This year, for the first time since debuting his women’s collection, Tom Ford presented a large runway show for AW2013 at London Fashion Week. Since launching his womenswear collection in 2010, Mr. Ford has preferred private shows with one photographer and non-disclosure agreements for his guests.
image via Vogue
This year is Nicola Formichetti’s first as the artistic director of the Italian ready-to-wear line, Diesel. Coming off of two years at MUGLER and years as one of the most famous stylists in the world, consumers have come to know what to expect from the young designer because of the regular social media glimpses into his professional and personal worlds.
images via Nicola Formichetti’s Instagram
Where Mr. Ford had made the very conscious decision to avoid the internet and its powers of exposure, Formichetti revels in it.
When designing a ready-to-wear collection, the designer must strike a balance between creative control and running a profitable and sustainable business, along with all the workings that come with it, including marketing and advertising. Mr. Ford’s preference for privacy and control was his effort to make fashion, “fun again, like it was in the 1960s … you couldn’t wait to get the clothes and put them on, and I think we’ve lost that.”
His private showings were the manifestation of Mr. Ford’s well-documented hate of the overexposure of fashion and an effort to mitigate the cult of the celebrity designer, a trend he played a major role in during the 90s.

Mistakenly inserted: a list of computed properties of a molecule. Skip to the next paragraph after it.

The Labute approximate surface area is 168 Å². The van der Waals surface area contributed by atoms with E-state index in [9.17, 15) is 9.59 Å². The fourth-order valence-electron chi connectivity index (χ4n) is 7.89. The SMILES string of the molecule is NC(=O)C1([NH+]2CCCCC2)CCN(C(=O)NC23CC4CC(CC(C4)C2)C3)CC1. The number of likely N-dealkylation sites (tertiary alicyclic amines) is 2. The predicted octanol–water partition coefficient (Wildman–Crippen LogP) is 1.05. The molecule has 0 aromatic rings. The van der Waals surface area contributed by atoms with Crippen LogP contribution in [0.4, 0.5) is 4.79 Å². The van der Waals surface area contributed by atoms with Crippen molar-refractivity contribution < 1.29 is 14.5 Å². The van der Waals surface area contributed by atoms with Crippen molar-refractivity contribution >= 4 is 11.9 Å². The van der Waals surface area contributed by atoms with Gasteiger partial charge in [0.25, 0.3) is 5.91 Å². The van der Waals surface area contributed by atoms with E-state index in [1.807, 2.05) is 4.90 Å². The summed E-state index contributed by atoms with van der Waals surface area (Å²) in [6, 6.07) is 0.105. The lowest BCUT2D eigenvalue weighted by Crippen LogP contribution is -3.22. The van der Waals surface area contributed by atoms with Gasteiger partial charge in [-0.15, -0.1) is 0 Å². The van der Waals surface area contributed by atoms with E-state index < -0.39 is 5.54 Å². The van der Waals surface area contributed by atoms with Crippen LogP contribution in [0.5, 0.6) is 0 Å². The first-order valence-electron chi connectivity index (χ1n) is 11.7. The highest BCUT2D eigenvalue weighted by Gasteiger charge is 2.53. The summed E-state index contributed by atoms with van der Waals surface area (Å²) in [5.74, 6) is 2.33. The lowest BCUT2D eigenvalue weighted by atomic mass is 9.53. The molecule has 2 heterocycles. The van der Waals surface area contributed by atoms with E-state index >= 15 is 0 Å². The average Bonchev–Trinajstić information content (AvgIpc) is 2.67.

In an interview in Vogue Hommes Japan, Formichetti’s friend and collaborator, Lady Gaga, explained that she and Formichetti, “love fashion so much but in another way we want to explode it, ruin it and recreate it, then ruin it again and recreate it because I don’t want any status attached to fashion … Nicola wants it to be something for his fans, something that everyone could have.”
It appears that social media and the internet are the means to that end. His Instagram, Twitter, and Tumblr feeds are post after post of his travels, his dogs, selfies, behind the scenes images at work, and digital meetups with fans across the globe to search for the new Dielsel models.
In the end, Mr. Ford was a victim of himself. In an interview, Mr. Ford stated, “I now have 100 stores worldwide. The company has jumped and I can no longer service the stores by not showing. So I have to love it and embrace it.” Though he hasn’t gone whole hog with social media, the slow opening of the Tom Ford brand to the public seems to answer definitely the question whether there is a purpose to keeping fans in the dark. I can appreciate Mr. Ford’s efforts to bring the attention back to the clothes, but the very fact remains that we are used to having all the answers in the world a good boolean search away. Why should we make an exception for our clothes?
As for Nicola Formichetti, the last I checked he was showing off a samurai action figure version of himself called NicoSamurai.